More than 50 years ago, Hans Oeschger made science history with the invention of his 14C-measuring device at the University of Bern. Now, a new 14C-analysis instrument is being developed. The OCCR is the driving force behind the project for a new radiocarbon dating system, which will be used jointly by different research groups.
On 12 September 2010 the analytical chemistry group from the Paul Scherrer Institut finished an ice core drilling at 57 m depth on Ewigschneefeld (3462 m a.s.l.) in the Swiss Alps. Ewigschneefeld is a temperate glacier, containing a water table at about 21 m depth. The upper 31 m were drilled electromechanically and for the deeper part a new thermal drill was used, producing ice cores of excellent quality even in the water-filled borehole. The ice core is being analysed in the frame of the SNF-Project "Accelerated release of persistent organic pollutants (POPs) from Alpine glaciers" in order to investigate the transport of POPs within temperate ice and quantify their release by melting. This project is a collaborative effort, involving scientists from PSI, University of Bern, ETHZ, and EMPA.
The research group of Fortunat Joos at the Physics Institute of the University of Bern will participate in the new EU FP7 project CARBOCHANGE. CARBOCHANGE is an integrative project with the aims to provide the best possible process-based quantification of net ocean carbon uptake under changing climate conditions and to improve the quantitative understanding of key biogeochemical and physical processes through a combination of observations and models. Fortunat Joos' group is leading the module Data-Model Integration and will contribute with comprehensive Earth system model simulations and with ensemble kalman filter data assimilations. These contributions evolve from earlier work performed within the EU projects CARBOOCEAN on marine carbon sinks, EUROCEANS on marine ecosystem processes, and EPOCA on ocean acidification.
The 10th International NCCR Climate Summer School will take place in Grindelwald from 4 – 9 September 2011. OCCR members are kindly invited to attend (all fees covered) – but don't forget to register until 31 January 2011! The theme of the NCCR Climate Summer School 2011 is "Climate Change, Extremes and Ecosystem Services". The keynote talks, workshops and an excursion cover the following topics: Ecological implications of climate change and weather extreme; Ecosystem services and climate change: forests, grasslands and croplands; Food security: coping with climate change in agriculture; Global land and water use in a changing climate.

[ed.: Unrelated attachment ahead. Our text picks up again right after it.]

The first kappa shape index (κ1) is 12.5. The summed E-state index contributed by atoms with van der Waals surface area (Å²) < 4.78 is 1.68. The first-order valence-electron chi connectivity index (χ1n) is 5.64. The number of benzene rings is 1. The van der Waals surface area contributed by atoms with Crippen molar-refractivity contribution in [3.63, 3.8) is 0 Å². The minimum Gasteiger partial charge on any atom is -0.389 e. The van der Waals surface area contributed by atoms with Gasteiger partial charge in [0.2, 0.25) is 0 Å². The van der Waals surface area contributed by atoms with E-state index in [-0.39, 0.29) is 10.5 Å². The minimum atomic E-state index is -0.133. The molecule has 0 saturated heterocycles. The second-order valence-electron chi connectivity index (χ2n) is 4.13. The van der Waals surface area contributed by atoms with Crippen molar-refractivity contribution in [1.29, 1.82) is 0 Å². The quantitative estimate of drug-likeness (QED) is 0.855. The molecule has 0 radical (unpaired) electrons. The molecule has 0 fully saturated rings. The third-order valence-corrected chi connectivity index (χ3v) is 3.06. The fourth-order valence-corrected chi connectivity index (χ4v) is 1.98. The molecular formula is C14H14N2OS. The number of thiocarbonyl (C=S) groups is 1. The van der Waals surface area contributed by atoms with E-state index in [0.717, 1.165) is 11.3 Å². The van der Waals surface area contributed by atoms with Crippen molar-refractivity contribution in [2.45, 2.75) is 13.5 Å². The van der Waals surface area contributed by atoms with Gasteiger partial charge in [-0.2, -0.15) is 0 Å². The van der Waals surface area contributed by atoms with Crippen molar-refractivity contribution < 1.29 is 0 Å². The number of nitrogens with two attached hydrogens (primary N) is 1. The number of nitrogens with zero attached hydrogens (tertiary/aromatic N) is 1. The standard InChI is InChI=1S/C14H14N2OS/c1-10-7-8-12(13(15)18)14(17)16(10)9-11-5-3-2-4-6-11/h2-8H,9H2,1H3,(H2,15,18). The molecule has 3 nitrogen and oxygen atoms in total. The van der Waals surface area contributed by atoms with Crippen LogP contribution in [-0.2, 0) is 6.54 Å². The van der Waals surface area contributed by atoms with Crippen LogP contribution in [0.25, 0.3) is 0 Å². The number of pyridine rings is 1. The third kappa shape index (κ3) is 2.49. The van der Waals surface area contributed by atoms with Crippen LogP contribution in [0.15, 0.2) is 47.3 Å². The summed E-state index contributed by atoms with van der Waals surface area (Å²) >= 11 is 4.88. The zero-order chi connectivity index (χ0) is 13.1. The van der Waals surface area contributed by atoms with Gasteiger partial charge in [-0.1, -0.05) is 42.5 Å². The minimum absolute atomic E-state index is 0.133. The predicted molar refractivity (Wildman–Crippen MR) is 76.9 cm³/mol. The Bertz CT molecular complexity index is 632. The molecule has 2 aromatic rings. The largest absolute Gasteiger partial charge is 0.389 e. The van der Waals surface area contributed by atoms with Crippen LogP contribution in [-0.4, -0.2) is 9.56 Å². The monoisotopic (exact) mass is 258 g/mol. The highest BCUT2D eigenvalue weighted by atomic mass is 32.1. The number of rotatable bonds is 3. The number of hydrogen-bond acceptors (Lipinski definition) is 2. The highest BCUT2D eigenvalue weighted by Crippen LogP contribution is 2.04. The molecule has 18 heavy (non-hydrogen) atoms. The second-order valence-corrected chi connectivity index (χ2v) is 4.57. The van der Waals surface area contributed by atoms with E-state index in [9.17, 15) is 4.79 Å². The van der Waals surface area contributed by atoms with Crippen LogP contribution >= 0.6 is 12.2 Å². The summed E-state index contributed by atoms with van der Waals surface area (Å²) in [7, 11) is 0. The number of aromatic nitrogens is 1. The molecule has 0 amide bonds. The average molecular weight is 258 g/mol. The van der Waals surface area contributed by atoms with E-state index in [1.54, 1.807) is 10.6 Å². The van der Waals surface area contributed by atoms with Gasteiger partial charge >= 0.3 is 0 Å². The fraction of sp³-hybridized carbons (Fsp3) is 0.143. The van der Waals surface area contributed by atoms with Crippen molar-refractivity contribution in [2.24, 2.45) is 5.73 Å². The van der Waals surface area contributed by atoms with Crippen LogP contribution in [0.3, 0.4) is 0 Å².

OCCR researcher Christian Pfister was awarded Doctor Honoris Causa by the University Ricardo Palma in Lima for his merits in historical climatology. Guests at the ceremony on 13 October 2010 included Anne-Pascale Krauer Müller, the Swiss ambassador to Peru.
OCCR researcher Mark van Kleunen received the University of Bern's Theodor Kocher Award 2010. This award goes to the most promising young researchers. Mark von Kleunen was honored, among other reasons, for having established his own research group in the area of invasion biology in a very short lapse of time and for his excellent lectures on this topic.
Organisers of workshops, conferences, etc. within the OCCR can now benefit form a professional layout for their flyers. If you would like to use this design contact Monika Wälti (firstname.lastname@example.org, +41 31 684 31 45). Remember that on the intranet section of our website you can find many other templates in the OCCR's corporate design. We strongly encourage using these items in your professional contacts and public appearances to help the OCCR gain visibility.
OCCR researcher Rixt de Jong is awarded a Marie Curie European Reintegration Grant for her work on Chilean Lake sediments as archives for climate variability during the past 1000 years. The grant forms an essential contribution to the SNSF Ambizione project "Cold-season climate variability in the Chilean Andes during the past millennium". This project aims to develop high-resolution, quantitative reconstructions of summer and winter temperature variability in the Chilean Andes during the past 1000 years based on novel methods. These records will be used to put recent climatic changes in a long-term context, study changes in seasonal contrasts/extremes and to study forcing factors in the greater study area by comparison to GCM ensemble runs.
On 16 and 17 June 2011, the Climate Economics and Law Conference is taking place at the University of Bern. This conference is organised by Work Package 4 of the OCCR and of the NCCR Climate and covers mitigation, adaptation and technological change as well as trade regulations and unilateral climate policies. Papers can be submitted until 28 February 2011.